The University of California is one of the largest higher education systems in the country and is comprised of 10 research campuses. In an effort to address its longstanding goal of diversifying the faculty, the UC system proposes an ADVANCE PAID project to promote the recruitment, retention and advancement of women and underrepresented minority women in the STEM disciplines. Specifically, this project will critically analyze key stages of the search and selection process as a means of informing system-wide decisions regarding women STEM candidates. This project will also support biennial meetings of faculty and administrators from all ten campuses to participate in roundtable discussions on various topics including, but not limited to cross-campus mentoring, incentives for diversity in hiring and assessment of institutional climate for Latina STEM faculty. The partnering of the UC campuses provides an ideal opportunity for assessing impact on underrepresented minority women who, at individual campuses, may be too few in number to report.
Intellectual Merit This proposal is submitted from the central administration office of the UC system. The goal of this project is to analyze the search process across the 10-campus UC system. Additionally, beyond the analysis of search data, the project will host biennial roundtables for faculty and administrators that cover a range of topics including rewarding diversity hiring, mentoring, data development and building capacity.
Broader Impact The UC Oakland ADVANCE PAID project includes the ten campuses within its higher education system. To that end, the project will impact nearly 10,000 members of faculty. Additionally, the proposed project will implement strategies to improve the recruitment and retention of Latina STEM faculty. As such, UC Oakland has the potential to enhance the representation in the academic STEM disciplines of women faculty and special populations of women faculty in a meaningful way. This project may also serve as a model for all institutions of higher education with similar interests in targeting women of color.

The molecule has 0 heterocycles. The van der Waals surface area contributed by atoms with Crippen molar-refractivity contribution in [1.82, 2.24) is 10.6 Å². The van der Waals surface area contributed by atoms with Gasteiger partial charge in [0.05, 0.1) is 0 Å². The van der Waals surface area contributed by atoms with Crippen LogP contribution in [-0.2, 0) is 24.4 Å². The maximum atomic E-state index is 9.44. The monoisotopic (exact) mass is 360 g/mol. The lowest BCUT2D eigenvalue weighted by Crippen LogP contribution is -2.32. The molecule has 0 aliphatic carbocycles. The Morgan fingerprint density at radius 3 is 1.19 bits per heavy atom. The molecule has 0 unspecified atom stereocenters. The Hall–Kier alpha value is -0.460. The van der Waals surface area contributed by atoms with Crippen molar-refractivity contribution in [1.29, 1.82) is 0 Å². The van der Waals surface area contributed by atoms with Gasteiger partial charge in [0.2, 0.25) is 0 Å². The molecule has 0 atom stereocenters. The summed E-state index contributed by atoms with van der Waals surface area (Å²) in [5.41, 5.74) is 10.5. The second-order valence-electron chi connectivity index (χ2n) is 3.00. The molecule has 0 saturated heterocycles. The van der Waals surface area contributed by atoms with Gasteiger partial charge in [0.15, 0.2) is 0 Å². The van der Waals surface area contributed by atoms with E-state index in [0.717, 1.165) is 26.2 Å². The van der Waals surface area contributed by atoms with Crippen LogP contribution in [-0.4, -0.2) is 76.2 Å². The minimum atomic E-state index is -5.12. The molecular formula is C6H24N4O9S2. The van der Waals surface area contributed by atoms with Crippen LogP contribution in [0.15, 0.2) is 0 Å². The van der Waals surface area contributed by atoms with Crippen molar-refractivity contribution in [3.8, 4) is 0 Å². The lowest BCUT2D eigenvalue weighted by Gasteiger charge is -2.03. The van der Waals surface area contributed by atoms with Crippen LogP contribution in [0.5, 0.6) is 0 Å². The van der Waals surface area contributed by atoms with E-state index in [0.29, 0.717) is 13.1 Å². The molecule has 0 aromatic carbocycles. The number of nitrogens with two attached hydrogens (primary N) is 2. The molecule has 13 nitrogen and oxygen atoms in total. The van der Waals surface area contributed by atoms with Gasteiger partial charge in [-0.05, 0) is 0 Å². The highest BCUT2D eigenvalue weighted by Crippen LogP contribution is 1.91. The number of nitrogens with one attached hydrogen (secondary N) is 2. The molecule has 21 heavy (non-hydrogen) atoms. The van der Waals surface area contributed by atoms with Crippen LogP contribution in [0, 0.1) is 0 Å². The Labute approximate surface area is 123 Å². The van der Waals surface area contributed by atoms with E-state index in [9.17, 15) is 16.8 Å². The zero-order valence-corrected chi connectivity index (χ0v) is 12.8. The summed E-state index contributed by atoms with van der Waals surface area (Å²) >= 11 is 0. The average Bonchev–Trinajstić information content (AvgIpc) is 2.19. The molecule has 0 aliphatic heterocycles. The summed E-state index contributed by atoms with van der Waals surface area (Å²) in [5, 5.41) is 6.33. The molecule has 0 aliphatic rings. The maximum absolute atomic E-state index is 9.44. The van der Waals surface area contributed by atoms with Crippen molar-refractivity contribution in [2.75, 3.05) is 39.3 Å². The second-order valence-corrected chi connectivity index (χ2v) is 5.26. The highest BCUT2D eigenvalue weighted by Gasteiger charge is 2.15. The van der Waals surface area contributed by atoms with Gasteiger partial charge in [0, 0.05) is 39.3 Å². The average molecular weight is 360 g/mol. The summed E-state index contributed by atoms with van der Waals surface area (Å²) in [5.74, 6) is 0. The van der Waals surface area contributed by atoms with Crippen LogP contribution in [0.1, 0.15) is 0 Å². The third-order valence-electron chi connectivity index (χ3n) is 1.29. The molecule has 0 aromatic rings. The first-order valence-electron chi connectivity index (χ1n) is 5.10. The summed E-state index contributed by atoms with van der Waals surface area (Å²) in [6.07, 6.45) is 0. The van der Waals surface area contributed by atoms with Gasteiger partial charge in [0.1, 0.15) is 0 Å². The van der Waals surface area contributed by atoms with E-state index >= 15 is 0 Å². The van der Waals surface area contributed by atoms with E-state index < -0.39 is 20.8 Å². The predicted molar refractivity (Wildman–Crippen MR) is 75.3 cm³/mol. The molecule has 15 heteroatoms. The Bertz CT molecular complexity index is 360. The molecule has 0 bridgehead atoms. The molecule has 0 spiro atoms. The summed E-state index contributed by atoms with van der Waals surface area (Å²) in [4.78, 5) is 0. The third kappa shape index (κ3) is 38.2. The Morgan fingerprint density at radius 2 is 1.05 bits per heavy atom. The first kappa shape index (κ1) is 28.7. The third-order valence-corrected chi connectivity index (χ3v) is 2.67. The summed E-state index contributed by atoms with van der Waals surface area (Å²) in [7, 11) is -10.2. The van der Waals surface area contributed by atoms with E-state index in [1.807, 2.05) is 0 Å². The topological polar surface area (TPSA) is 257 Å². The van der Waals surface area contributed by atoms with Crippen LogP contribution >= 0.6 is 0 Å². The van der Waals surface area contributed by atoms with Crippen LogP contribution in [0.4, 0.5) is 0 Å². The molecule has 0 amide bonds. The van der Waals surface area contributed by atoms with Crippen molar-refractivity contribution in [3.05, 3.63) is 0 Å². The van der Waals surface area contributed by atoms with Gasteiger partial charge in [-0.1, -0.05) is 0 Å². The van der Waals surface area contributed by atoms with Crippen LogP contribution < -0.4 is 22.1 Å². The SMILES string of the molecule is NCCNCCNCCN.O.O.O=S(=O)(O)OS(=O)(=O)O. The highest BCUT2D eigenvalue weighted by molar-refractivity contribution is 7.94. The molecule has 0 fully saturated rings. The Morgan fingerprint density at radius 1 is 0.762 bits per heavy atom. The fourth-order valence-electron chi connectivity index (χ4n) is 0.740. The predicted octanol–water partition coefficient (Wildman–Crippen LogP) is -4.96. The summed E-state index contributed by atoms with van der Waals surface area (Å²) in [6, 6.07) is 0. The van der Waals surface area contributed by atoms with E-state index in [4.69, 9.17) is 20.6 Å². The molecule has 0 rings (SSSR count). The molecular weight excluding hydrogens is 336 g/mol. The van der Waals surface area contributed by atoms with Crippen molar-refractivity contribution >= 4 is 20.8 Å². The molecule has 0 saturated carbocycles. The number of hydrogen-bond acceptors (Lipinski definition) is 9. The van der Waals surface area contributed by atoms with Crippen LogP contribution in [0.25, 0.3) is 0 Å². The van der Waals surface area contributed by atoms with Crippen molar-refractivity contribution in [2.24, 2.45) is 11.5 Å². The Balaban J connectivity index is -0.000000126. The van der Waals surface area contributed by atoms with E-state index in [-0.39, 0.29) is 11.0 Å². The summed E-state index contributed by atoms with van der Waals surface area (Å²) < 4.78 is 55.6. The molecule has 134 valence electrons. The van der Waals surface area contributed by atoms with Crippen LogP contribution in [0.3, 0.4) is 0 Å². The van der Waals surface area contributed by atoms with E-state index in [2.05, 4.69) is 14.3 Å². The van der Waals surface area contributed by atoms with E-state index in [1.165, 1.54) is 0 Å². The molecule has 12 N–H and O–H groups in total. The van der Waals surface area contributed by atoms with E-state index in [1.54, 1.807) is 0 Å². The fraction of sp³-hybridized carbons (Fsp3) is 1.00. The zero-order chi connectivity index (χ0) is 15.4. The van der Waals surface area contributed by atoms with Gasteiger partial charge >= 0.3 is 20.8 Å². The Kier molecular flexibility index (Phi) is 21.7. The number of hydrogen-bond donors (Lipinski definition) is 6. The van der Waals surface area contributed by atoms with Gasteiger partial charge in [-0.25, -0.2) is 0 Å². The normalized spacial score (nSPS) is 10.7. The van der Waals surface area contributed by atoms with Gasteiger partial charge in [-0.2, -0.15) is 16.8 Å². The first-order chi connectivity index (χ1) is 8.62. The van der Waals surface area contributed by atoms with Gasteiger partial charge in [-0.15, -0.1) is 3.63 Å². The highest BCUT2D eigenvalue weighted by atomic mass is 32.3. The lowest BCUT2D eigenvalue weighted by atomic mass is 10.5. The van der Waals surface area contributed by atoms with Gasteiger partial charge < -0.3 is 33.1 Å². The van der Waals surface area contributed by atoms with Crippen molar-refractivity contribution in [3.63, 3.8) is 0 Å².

UC ADVANCE PAID, "Meeting the California Challenge," has had the goal of bringing University of California (UC) faculty demographics in closer alignment with the diverse population of the state by leveraging an established 10-campus structure, strong networks, and rich data sources. The program has been designed to enable UC campuses to recruit, retain, and advance more women and underrepresented minority women faculty in science, technology, engineering, and math. With the active support of all 10 chancellors, and guidance from its Steering Committee and Research Scholars Advisory Board, UC ADVANCE PAID has generated the knowledge, organizational supports, and interpersonal networks that are essential for significant institutional change. Over three years, the program has included two main components: Recruitment Data Analysis Project The goals of the Recruitment Data Analysis Project were 1) to design ways to collect and aggregate data that are transportable not only across 10 campuses, but potentially across broader subsets of universities or disciplines, 2) to use these data to pinpoint roadblocks to recruitment of women and URMs in STEM, and 3) to implement recruitment practices that overcome such roadblocks. The Program met these goals through the following accomplishments: Established a robust system of data collection and analysis within the UC Recruit application promoting transparency and equity in faculty hiring. The UC Recruit web-based recruitment system now collects data from each stage of the faculty recruitment process for all 10 UC campuses tracking over 40,000 applications for some 400 ladder-rank faculty searches each year. By establishing baselines for assessing progress and a norm of transparency, the collection and reporting of these data encourages departments to monitor their progress and to adopt practices aimed at increasing equity and diversity while ensuring excellence. The system is bringing new awareness of equitable and inclusive searches to UC faculty members. The California Challenge Roundtable Initiative The goals of the California Challenge Roundtable Initiative were 1) to build a stronger cross-campus community, combining forces to recruit and retain more women overall and URM women in particular in STEM, 2) to establish STEM recruitment and retention as a standard part of the University diversity conversations, and 3) to follow-up on the Roundtables with new campus initiatives or practices. The five Roundtables met these goals through the following accomplishments: Through a series of roundtables on five UC campuses, established a collaborative cross-campus network of faculty and administrators to identify critical issues, evidence-based solutions, and implementation strategies for increasing equity in recruitment, advancement and retention of faculty. The network promotes empirically informed policy-making and disseminates information and best practices across the system by bringing together campus leadership, faculty experts on issues related to employment inequality, and administrators of faculty development, equity and inclusion programs. Furthermore, the roundtables and other meetings provided a wealth of information that benefited attendees and that are maintained and available to all on the grant-sponsored website and through other venues (see www.ucop.edu/ucadvance/events/past-events/index.html). The roundtables have stimulated new action on the campuses in regard to mentorship programs, reweighting of evaluation criteria (rubrics), diagnostic interventions, using faculty-appointed equity advisors to promote diversity related outcomes, and advancing family-friendly policies and dual career programs. With the conclusion of the grant, the Steering Committee and Research Scholars Advisory Board have set forth recommendations to sustain and advance the progress made by the UC ADVANCE PAID program. The recommendations are to 1) continue to support and develop UC Recruit, 2) establish a UC Institute for the Faculty of the Future, 3) establish system-wide resources for improving climate in educational and work settings, and 4) catalyze the system-wide adoption of evidence-based practices that promote equity and diversity in the hiring process for both ladder rank and non-ladder faculty.